All emotional over Granddad - the Minister Sinister shows his soft side

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The Independent Online
MORE THAN a year after a BBC interview showed him in tears when talking about his late father, Peter Mandelson was at it again yesterday, getting all emotional.

The man known variously as the Prince of Darkness, Sultan of Spin or plain Minister Sinister let his mask slip once more as he reminisced about his grandfather and Dome predecessor, former Labour statesman Herbert Morrison.

On his first Dome-related duty since becoming a cabinet minister last week, the Secretary of State for Trade and Industry wallowed in family nostalgia when he opened a new exhibition in London on the1951 Festival of Britain and its Dome of Discovery.

The Festival, which was his grandfather's grand idea to put a smile on the face of a nation wearied by postwar austerity, had inspired his own efforts to make the Millennium Dome a success, he said.

Surrounded by Greenwich museum's display of faded Double Diamond beer mats, Festival headscarves, jigsaw puzzles, radiograms and cigarette cases, the Minister for the Future lost himself in a 1950s haze, flicking mentally through his family album.

"He described it as `a gesture of faith in a brighter future'. I think that captures the '51 Festival and, you know something," Mr Mandelson said, his voice cracking. "That's exactly the same spirit that's going to capture the Millennium Experience in the Dome."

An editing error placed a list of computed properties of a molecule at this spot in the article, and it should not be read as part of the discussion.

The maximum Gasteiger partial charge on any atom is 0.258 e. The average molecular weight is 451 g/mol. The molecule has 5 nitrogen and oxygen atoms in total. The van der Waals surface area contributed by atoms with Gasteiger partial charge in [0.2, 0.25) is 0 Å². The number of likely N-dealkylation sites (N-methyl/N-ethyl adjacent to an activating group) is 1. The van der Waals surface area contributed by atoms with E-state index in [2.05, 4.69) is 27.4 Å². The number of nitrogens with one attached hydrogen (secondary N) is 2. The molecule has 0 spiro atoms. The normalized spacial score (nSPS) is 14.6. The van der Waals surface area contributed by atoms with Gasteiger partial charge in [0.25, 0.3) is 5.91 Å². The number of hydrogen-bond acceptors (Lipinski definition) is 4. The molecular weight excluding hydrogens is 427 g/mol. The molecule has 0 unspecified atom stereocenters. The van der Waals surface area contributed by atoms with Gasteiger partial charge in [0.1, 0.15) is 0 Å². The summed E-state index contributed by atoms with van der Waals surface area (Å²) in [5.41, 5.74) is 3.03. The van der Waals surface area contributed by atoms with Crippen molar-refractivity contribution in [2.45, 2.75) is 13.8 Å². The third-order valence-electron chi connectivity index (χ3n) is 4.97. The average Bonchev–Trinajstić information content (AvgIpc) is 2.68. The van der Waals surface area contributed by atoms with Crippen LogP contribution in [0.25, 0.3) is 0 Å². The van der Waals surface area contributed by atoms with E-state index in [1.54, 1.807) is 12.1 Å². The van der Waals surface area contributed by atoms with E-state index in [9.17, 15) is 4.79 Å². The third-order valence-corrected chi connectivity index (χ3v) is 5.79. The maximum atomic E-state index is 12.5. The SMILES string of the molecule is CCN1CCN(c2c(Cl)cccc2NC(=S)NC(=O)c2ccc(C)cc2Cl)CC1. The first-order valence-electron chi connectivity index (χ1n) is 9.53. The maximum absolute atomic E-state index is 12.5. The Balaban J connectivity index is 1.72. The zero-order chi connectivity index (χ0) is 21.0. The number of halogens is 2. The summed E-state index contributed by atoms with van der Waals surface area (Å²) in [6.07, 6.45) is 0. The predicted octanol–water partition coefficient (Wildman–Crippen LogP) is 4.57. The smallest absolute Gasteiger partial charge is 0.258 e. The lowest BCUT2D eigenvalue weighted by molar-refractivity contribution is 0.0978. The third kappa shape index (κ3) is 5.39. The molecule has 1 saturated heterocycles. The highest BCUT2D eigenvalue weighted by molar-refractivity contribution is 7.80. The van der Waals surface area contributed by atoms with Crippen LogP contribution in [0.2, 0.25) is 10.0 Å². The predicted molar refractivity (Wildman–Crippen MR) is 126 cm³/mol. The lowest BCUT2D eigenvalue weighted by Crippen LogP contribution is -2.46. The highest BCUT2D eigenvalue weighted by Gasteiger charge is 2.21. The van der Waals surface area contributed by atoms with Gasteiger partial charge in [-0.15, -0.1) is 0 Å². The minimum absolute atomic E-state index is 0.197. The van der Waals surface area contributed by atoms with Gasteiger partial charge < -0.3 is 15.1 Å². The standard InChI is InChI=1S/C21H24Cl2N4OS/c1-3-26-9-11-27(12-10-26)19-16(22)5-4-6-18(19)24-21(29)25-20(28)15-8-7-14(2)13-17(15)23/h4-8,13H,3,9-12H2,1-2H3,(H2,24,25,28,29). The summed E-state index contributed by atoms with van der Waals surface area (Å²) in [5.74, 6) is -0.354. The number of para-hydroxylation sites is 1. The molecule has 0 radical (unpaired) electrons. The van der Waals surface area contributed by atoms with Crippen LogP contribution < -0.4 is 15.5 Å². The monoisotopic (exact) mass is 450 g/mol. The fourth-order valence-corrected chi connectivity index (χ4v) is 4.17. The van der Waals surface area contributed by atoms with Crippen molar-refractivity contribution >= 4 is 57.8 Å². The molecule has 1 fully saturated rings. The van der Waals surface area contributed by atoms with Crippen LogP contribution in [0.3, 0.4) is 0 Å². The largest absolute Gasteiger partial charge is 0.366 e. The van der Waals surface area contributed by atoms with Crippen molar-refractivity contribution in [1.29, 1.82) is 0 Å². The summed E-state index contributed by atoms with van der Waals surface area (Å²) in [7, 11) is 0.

A self-confessed "grandfather's grandson", he said the presence of the man who masterminded the Festival while carrying out his duties as Atlee's Foreign Secretary, cast a shadow over his work on the Dome.

"If he's up there, somewhere, my old granddad," he went on, clearly moved, "looking down with his one eye, with that great steely look, that firm grip, that iron will, for which he was famous, he would be looking down and saying, `It had better be as good as '51'.

"I feel him hovering over my efforts. Now, you realise why I'm a little nervous. You realise why the Millennium Experience could be a little career- shrinking if it goes wrong. But it won't."

Long before was he was elevated to his present "proper job", stewardship of the Dome was Mr Mandelson's first concrete (not to say Teflon and steel) project and he begged the Prime Minister to let him keep it under his control.

He said that it was "incredible" just how similar his experience had been to that of his grandfather, with the Festival of Britain criticised by both Labour and Tory MPs as a waste of public funds.

"I was speaking to my mother, who is very much alive, about her memories of '51 and what he had to go through. The Left called it an extravagance, a great indulgence by my grandfather. The Tory Right felt as though they owned Britain's past. The Left and the Right try again and again to defeat the hard-working majority."

To anyone who has seen Mr Mandelson at his most ruthless, it was an eerie sight.

Or, to use his own prediction of a day out at the Dome in 2000, "an absolutely unforgettable experience".

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